How Professional Tennis Players Prepare With The Exerfly

Tennis is an intermittent sport with gross bodily movements within a small playing area (average distance per point 6m) [1]. The physical demands of tennis are more explosive type movements, which can be in any direction. Thus, a player’s ability to accelerate, decelerate and change direction is pivotal. In my experience, regardless of the level of competition.

Whether junior or professional, the deceleration and the organisation a player demonstrates before the ball strike is at least as critical as an acceleration towards and through the target, perhaps even more important.

Why Flywheel Over Traditional Strength Training For Tennis?

There are multiple ways to improve the deceleration capability of an athlete. Awareness and coaching of the technical demands are essential so the body can find its greatest mechanical advantage in the motor pattern of movement.

And then, there is the strength and motor coordination of the musculotendinous structures to allow the body to produce the desired movement efficiently. This is important for both performance attributes and injury prevention. I have used the Exerfly system to promote both of these significantly.

I love the flywheel system over traditional pully-type systems because it increases resistance throughout the eccentric phase of muscle contraction. It is widely accepted in sports science that eccentric strengthening is prioritized for musculotendinous adaptions to enhance physiological improvements in muscle fibres, tendons, and aponeurotic tissue [2].

Exerfly has been a tremendous addition to our gym, allowing this type of training to become easily integrated into our injury prevention and explosive power blocks, with the off-court physiological improvements distinctly correlating to on-court improvements.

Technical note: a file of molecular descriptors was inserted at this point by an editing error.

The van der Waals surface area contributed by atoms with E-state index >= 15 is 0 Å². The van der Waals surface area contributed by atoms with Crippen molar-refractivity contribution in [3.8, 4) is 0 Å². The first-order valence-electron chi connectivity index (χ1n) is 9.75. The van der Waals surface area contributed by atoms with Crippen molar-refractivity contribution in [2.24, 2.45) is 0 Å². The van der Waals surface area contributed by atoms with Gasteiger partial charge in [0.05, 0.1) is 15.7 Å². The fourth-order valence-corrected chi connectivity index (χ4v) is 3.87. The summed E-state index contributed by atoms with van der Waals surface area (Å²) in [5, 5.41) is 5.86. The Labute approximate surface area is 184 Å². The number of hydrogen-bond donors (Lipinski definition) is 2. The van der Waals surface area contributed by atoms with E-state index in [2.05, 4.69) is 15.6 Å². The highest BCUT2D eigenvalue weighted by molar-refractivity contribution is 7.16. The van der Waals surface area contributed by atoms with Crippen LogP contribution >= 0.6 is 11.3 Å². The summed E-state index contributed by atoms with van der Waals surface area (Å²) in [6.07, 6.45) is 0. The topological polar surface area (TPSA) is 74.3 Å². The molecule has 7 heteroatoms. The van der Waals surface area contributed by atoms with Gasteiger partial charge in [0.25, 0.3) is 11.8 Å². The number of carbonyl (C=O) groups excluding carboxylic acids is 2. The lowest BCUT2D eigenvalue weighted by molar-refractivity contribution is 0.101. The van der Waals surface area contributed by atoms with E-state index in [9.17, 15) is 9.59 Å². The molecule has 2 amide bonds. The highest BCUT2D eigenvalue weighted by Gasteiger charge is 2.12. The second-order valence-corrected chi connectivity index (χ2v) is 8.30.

Further to the high-end eccentric load the flywheel produces, the system also demands a high load isometric contraction, perhaps the most evident in the frequently used lateral lunge in tennis. For example, a player's proximal adductor tendon will undergo extreme loads throughout a full stretch side lunge, which is often completed at relatively high speeds.

This eccentric load through the proximal tendon is followed by a momentary high load isometric contraction before initiating the concentric phase of muscle-tendon loading [3].

This is particularly noticeable on clay courts, where players will experience sliding on the surface at the end range of hip abduction. The muscle must be strong enough to enable maximal force production, and the tendon must be strong enough to withstand the force placed on it.

Lucky for us, we routinely utilize flywheel training to tackle both fundamental requirements. Even more fortunate when athletic groin pain is one of the most common injuries in change of direction sports, often leading to time on the sidelines.

For example, on average, groin injury in Australian rules footballers will lead to 4.2 missed games per year [4]. Groin injury is also widely accepted as the highest predictor of subsequent injury, with re-injury accounting for 15% of all groin injuries, requiring significantly longer absence from play than first-time injuries [5].

How International Tennis Players Prepares With The Exerfly Flywheel Training Device

I am currently working with international tennis player. To enable her to remain on the court and to consistently perform at her best, we frequently utilise the Exerfly system in her training program, whether the focus of the block is strength, strength endurance, power, or injury prevention.

The main strength exercise we apply is the lunge. This offset close chain skill requires control of balance and even weight distribution while performing the movement, which can tolerate heavy loads.